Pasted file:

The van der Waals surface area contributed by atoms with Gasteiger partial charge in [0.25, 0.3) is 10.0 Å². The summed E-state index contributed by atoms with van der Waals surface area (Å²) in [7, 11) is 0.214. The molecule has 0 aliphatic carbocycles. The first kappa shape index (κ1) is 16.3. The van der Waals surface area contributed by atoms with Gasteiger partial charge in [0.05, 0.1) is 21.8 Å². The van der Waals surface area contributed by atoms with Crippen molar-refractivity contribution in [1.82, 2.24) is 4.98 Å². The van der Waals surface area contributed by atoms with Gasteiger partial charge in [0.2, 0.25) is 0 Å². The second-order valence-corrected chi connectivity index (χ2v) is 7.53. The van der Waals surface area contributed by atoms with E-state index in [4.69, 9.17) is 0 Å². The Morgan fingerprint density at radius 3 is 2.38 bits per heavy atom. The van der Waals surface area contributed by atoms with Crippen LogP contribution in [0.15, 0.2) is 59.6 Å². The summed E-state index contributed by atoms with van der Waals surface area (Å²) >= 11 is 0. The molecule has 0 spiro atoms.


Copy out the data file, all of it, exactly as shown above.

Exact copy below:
The van der Waals surface area contributed by atoms with Gasteiger partial charge in [0.25, 0.3) is 10.0 Å². The summed E-state index contributed by atoms with van der Waals surface area (Å²) in [7, 11) is 0.214. The molecule has 0 aliphatic carbocycles. The first kappa shape index (κ1) is 16.3. The van der Waals surface area contributed by atoms with Gasteiger partial charge in [0.05, 0.1) is 21.8 Å². The van der Waals surface area contributed by atoms with Crippen molar-refractivity contribution in [1.82, 2.24) is 4.98 Å². The van der Waals surface area contributed by atoms with Gasteiger partial charge in [0.2, 0.25) is 0 Å². The second-order valence-corrected chi connectivity index (χ2v) is 7.53. The van der Waals surface area contributed by atoms with E-state index in [4.69, 9.17) is 0 Å². The Morgan fingerprint density at radius 3 is 2.38 bits per heavy atom. The van der Waals surface area contributed by atoms with Crippen LogP contribution in [0.15, 0.2) is 59.6 Å². The summed E-state index contributed by atoms with van der Waals surface area (Å²) >= 11 is 0. The molecule has 0 spiro atoms.